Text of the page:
The power of reading

HEALING FACTOR

Sometimes a story told in an appealing way can do wonders. Experts from India and abroad came under one roof to discuss the use of books in soothing grief of the children under trauma.

The three-day conference ‘Reading is Healing’ was organised by Association of Writers and Illustrators for Children (AWIC) and Indian section of International Board on Books for Young People (Ind.BBY) with an aim to spread the use of books and reading as means to heal people, especially children affected by trauma in various forms. Eminent international and Indian speakers from 15 countries shared their views on therapeutic role and effects of books on children to facilitate emotional growth and healing.

Ira Saxena, convener of the conference, said that the concept of reading and telling stories for healing children who have gone through trauma is very new, but has a lot of potential in it. “We have firm conviction in the potential of storytelling and reading to revive hopes among children who have undergone trauma, be it due to man-made disaster or natural calamity,” she said.

The causes of trauma can be different kinds of fears, complexes and adjustment problems as a result of natural calamities, man-made disasters and psycho-social traumas, both at schools and at home.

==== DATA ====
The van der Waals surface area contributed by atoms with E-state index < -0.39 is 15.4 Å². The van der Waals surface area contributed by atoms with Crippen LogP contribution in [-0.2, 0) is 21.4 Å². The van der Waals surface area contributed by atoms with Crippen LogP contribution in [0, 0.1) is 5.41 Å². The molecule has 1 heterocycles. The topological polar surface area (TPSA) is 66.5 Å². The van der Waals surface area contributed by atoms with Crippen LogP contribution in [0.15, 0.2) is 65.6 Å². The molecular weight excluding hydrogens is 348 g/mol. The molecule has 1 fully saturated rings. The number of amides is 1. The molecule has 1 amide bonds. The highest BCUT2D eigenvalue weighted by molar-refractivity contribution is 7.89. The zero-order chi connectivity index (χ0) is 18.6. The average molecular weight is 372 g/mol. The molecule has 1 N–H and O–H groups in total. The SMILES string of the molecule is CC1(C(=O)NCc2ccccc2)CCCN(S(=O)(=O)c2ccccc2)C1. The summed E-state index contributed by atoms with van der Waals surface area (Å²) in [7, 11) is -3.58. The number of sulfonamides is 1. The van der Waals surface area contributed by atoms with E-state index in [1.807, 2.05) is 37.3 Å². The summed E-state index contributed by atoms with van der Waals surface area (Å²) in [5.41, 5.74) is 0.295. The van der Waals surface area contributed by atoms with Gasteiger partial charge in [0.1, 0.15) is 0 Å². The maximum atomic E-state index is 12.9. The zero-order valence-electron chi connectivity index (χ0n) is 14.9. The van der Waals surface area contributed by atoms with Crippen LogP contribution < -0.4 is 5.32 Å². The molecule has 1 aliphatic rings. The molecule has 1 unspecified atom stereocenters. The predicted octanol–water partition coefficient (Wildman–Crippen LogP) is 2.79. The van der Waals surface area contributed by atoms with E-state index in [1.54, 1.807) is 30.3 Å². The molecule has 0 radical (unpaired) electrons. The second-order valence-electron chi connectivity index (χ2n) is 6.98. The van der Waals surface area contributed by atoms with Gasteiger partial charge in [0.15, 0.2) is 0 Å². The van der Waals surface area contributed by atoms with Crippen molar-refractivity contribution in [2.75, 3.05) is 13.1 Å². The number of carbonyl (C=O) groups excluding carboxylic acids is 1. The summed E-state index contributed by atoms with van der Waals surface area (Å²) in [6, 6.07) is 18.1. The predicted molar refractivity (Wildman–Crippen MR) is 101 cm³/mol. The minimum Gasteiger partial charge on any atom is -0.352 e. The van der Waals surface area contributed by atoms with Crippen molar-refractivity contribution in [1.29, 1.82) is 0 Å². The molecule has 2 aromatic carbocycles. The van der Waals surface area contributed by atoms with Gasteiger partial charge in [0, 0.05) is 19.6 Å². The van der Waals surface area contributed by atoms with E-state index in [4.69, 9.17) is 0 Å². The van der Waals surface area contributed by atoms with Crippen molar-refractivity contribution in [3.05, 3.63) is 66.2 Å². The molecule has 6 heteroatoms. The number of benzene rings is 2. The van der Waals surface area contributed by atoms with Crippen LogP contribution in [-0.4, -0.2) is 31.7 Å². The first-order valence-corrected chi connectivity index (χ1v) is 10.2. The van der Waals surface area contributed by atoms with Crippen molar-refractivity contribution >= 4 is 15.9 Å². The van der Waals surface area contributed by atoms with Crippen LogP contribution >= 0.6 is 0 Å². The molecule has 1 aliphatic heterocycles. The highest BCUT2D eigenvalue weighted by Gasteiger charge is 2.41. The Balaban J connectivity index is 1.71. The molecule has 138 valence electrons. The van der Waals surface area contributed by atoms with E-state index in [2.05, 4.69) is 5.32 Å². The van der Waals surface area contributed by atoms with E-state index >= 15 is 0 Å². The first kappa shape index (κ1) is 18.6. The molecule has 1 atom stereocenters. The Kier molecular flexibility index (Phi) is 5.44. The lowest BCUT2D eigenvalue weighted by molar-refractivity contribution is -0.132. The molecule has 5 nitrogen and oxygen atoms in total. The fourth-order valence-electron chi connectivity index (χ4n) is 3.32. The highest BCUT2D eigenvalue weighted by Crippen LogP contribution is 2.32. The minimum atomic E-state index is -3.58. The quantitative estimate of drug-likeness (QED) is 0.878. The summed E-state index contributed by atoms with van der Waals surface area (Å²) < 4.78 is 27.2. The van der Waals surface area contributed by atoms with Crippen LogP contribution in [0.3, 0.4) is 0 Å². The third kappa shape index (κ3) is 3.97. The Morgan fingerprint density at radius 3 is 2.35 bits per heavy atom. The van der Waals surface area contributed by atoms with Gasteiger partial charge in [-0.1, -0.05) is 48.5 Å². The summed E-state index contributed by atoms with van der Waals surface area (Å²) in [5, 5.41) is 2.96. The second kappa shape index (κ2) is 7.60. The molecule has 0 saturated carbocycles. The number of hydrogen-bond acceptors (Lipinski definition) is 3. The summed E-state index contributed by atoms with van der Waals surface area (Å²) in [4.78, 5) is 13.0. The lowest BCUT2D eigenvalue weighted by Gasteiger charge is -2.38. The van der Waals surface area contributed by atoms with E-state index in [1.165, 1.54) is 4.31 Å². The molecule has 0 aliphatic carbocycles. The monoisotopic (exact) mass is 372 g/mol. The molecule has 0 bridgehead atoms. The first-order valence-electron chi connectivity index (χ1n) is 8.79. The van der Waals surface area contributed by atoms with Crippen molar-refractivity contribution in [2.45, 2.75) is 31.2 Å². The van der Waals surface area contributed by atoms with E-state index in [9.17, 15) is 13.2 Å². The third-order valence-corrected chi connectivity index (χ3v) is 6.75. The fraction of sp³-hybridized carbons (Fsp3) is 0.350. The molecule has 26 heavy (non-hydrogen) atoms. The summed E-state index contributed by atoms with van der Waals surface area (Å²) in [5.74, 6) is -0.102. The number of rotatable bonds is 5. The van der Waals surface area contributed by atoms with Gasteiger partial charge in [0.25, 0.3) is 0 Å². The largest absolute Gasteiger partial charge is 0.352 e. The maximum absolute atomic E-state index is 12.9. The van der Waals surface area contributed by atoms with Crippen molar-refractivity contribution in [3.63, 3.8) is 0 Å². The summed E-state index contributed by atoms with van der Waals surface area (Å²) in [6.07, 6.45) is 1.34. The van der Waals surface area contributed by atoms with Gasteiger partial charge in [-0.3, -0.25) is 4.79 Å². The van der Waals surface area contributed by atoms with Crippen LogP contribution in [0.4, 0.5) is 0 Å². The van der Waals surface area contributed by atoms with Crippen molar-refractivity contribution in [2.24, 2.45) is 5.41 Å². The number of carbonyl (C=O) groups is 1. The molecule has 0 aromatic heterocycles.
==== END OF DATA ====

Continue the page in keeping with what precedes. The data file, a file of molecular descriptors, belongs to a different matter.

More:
Various speakers from Pakistan, US, Uganda, Africa, Japan, Italy and Greece discussed the global importance of literature as a tool for therapy, presented details of some successful projects based on this concept and introduced techniques to calm traumatised minds through reading.

Fauzia Azia Minallah, a speaker from Pakistan, elaborated on the use of art and picture books for children in crisis in Pakistan. Speakers from Greece, Fissas C Kritkou and M Tsiantis, highlighted the importance of therapeutic tool of storytelling for dealing with trauma associated with bullying behaviour, while poet and lyricist Javed Akhtar threw light on the magic of poetry to heal.

“Pakistan is going through turbulent times. Whether it is the growing menace of militancy or the recurrent natural disasters such as quakes and flood, have put thousands of children in crisis situation. Since 2004, we have been using art activities and book reading sessions as an integral part of healing for earthquake victims in the camps of Islamabad,” said Fauzia during the panel discussion ‘Using Books to Heal’.

During the conference, sessions of story making and storytelling were organised for children of various schools. On display were picture books and other books from India and abroad in different languages. Posters related to aftermath of nuclear bombing in Hiroshima and Nagasaki cities of Japan were also displayed at the event.

“The concept is based on empathising. For instance, if a child has lost his parents in some calamity and if he reads a book in which the protagonist is undergoing the same situation, he would think that he is not the only one to experience that pain and suffering. The challenge is to identify those books,” said Ira. She added that the concept was used on children who were victims of Gujarat riots and tsunami.

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